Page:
Manufacturing success begins at the bottom
It was given a big word – interoperability – undoubtedly by someone in either marketing or IT. It simply means connecting your plant floor to your business systems in such a way that both sides know exactly what the other is doing at all times. The theory is that if the plant floor knows the business rationale for its decisions, and the business office knows the availability on the ...
It was given a big word %%MDASSML%% interoperability %%MDASSML%% undoubtedly by someone in either marketing or IT. It simply means connecting your plant floor to your business systems in such a way that both sides know exactly what the other is doing at all times.
The theory is that if the plant floor knows the business rationale for its decisions, and the business office knows the availability on the plant floor, each can do their job better, which leads to the entire operation getting better.
It’s a great theory that gets bogged down in a lack of organizational attention to the core problem of getting divergent departments with different skill sets to work toward an understanding of the common goals of profitability and productivity. Fortunately, there are systems out there today that bridge those gaps effectively by putting the data in the hands of the operators and the business managers, each in a form that relates specifically to their task.
These manufacturing solutions have different names. At SAP, it’s called Perfect Plant. When SAP came to talk about this issue to a group of its customers last month in Chicago, it was a fairly typical IT and business professionals that made up most of the audience. These were the guys, after all, who need to understand the inner workings of the system and, more importantly, the people who have to write the check.
So when Paul Boris, the SAP executive discussing Perfect Plant system to the audience, started his presentation, he could have been forgiven for offering just another round of IT-babble.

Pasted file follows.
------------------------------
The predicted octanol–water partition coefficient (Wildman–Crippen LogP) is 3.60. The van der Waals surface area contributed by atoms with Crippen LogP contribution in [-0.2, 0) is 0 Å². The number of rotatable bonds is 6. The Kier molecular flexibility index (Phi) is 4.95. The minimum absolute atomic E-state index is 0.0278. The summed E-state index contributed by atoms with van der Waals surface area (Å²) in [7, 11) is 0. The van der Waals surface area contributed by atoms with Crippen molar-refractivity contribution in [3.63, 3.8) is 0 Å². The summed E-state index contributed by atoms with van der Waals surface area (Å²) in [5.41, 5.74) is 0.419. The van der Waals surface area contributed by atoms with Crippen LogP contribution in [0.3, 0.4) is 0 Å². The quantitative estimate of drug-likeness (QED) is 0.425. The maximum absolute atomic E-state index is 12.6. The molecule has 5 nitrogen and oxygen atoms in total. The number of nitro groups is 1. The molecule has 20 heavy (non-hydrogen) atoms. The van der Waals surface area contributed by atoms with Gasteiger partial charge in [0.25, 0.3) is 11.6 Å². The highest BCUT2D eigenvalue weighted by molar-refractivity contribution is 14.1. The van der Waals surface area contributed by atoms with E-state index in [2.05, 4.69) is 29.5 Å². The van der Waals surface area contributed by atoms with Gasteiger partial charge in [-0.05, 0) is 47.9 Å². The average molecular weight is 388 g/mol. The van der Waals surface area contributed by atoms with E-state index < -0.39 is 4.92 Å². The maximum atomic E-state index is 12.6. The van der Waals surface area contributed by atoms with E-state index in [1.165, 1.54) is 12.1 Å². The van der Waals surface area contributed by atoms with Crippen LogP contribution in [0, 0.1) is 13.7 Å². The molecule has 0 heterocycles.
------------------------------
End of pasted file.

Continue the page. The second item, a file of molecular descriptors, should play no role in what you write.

Instead, there was this: “If you don’t have an operation that values the operator, we can’t help you,” Boris told the audience in a message that’s being repeated in several spots on SAP’s World Tour this fall. “The front-line operators can make or break your business. Don’t treat the front-line operators like kids.”
What Boris was espousing is something good manufacturing operations already know. It’s something we’ve spent every month talking about. It’s what your front-line operators already know. Call it what you want %%MDASSML%% interoperability, collaboration, working and playing well with others %%MDASSML%% but without an efficient and effective manufacturing operation at the plant floor, you cannot have a successful business operation.
“The plant floor operator is saying, 'Give me the critical information when I need it, and I’ll make the best decision’,” Boris said. “The goal is to get the right data to the right person at the right time.”
Or to put it simply: Plant-to-enterprise works only if you actually involve the plant in the enterprise.
Plant Engineering readers don’t need to be told twice about the benefits of such collaboration. The 2009 Salary Survey will be sent to our readers this month, and the results will be reported in January. One of the most dramatic statistics from the past two years is the sharp rise in bonus compensation for plant managers. Last year, it made up almost 17% of total compensation.
Whether that percentage could have been sustained through the recession is one of the things we’ll be looking for in the 2009 Salary Survey results, but one thing from the past is clear: plant managers are incented on their ability to run their operations smarter, safer, more energy efficiently and with higher productivity. The data the last two years shows they are meeting this challenge.
It also means that corner-office managers understand the need to encourage and reward that kind of operational management in the same way they honor sales success and profitability in the white-collar end of the business.
It’s not a hard concept. That Paul Boris would need to make it part of his pitch to business professionals indicates that we still have some ways to go to fully integrate that thinking into our manufacturing operation.
SAP is not the only company that understands the concept. Many system vendors have focused a good part of their pitch at the plant floor operators who must turn that data into productivity %%MDASSML%% and profits.
Success starts at the top, they say. In manufacturing, it begins at the bottom. Slowly, more people are getting that message.
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2012 Salary Survey
In a year when manufacturing continued to lead the economic rebound, it makes sense that plant manager bonuses rebounded. Plant Engineering’s annual Salary Survey shows both wages and bonuses rose in 2012 after a retreat the year before.
Average salary across all job titles for plant floor management rose 3.5% to $95,446, and bonus compensation jumped to $15,162, a 4.2% increase from the 2010 level and double the 2011 total, which showed a sharp drop in bonus.